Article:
The Law Commission of Canada has identified Social Relationships as one of its key research themes. As society becomes more diverse, Canadians are increasingly seeing themselves not just as individuals, but as members of groups.
Yet much of our law continues to be based on the assumption that only individuals matter. This is most evident in the way it addresses interpersonal relationships that give rise to conflict. Traditionally, judicial procedures have presumed that the goal of litigation is to discern the facts that relate to a particular situation of conflict, and then to identify the law that applies to these facts.
The adjudicative process is two-sided, adversarial and backward looking. It works to produce winners and losers. Many of our most important societal issues can be only imperfectly forced into this model. Frequently, there are multiple parties to a conflict. The issues that divide parties are often not twosided, but are multi-sided. And the remedies sought by persons in conflict are not necessarily just the reparation of some harm or the restoration of a previous situation; often they seek the transformation of a relationship gone sour.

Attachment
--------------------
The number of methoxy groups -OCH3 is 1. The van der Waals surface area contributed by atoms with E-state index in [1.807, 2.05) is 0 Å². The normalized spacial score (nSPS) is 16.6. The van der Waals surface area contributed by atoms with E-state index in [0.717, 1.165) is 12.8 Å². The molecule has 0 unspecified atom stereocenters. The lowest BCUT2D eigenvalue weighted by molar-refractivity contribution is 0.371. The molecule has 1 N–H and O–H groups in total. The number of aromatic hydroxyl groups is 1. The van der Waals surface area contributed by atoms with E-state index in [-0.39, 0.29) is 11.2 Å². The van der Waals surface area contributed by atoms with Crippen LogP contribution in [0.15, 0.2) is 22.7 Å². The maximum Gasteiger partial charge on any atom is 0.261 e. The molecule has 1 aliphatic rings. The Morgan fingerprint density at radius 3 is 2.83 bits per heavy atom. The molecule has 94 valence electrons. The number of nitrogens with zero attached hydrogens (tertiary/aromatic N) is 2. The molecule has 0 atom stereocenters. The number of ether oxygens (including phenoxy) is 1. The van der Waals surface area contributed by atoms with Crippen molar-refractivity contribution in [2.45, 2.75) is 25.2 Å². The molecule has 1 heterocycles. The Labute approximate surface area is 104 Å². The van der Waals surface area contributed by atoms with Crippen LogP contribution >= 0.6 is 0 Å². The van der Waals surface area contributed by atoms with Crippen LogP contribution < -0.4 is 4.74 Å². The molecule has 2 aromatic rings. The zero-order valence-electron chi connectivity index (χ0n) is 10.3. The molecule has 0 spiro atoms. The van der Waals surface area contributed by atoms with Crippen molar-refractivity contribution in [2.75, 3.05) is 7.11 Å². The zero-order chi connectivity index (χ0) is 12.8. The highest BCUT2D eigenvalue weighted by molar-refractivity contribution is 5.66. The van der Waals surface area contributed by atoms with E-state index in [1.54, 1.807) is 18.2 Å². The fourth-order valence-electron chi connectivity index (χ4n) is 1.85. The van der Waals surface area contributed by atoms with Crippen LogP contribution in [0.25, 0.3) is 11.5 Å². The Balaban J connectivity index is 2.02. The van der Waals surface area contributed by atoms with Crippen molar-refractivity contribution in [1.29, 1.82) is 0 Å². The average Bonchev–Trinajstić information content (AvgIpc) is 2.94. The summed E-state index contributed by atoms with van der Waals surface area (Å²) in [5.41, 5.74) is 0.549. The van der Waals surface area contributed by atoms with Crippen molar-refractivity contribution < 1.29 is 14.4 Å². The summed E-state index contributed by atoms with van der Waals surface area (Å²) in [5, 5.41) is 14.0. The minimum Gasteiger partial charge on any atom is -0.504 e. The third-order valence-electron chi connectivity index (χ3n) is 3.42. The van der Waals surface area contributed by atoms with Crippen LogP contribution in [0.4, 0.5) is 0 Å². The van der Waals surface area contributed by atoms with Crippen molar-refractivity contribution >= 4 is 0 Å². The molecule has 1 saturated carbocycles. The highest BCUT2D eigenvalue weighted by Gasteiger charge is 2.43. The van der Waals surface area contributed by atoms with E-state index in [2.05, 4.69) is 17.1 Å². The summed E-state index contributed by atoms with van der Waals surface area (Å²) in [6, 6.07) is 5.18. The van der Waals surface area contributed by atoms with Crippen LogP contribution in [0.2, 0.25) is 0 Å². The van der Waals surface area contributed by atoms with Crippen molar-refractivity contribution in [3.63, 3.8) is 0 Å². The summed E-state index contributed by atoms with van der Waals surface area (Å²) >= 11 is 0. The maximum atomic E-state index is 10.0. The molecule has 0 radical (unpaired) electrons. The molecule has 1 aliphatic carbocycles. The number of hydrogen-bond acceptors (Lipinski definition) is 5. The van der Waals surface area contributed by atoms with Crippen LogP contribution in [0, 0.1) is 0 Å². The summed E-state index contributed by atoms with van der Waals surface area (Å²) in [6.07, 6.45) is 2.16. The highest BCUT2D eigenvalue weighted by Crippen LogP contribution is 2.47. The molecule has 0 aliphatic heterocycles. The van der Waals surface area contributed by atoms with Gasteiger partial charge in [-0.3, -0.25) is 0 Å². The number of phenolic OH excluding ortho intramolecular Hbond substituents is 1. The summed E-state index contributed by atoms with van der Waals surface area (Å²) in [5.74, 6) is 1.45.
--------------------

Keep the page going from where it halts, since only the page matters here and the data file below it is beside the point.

The limits of the criminal and the civil law in responding to conflict have been well worked over by scholars and commentators. This is especially true in relation to the criminal law. A great deal of effort has been devoted to finding alternatives to punishment and incarceration as a way of rehabilitating offenders. The idea of restorative justice is one promising approach to recasting criminal law. In the law of civil disputes - contracts, property claims, family law, and so on - a like reassessment is underway.
Here the goal has usually been to consider alternatives to courts as a way of resolving disputes. Energy has not been invested either in reconceiving the theory and the practice of justice upon which these alternatives should be based or in evaluating the way in which these challenges evidence larger social transformations.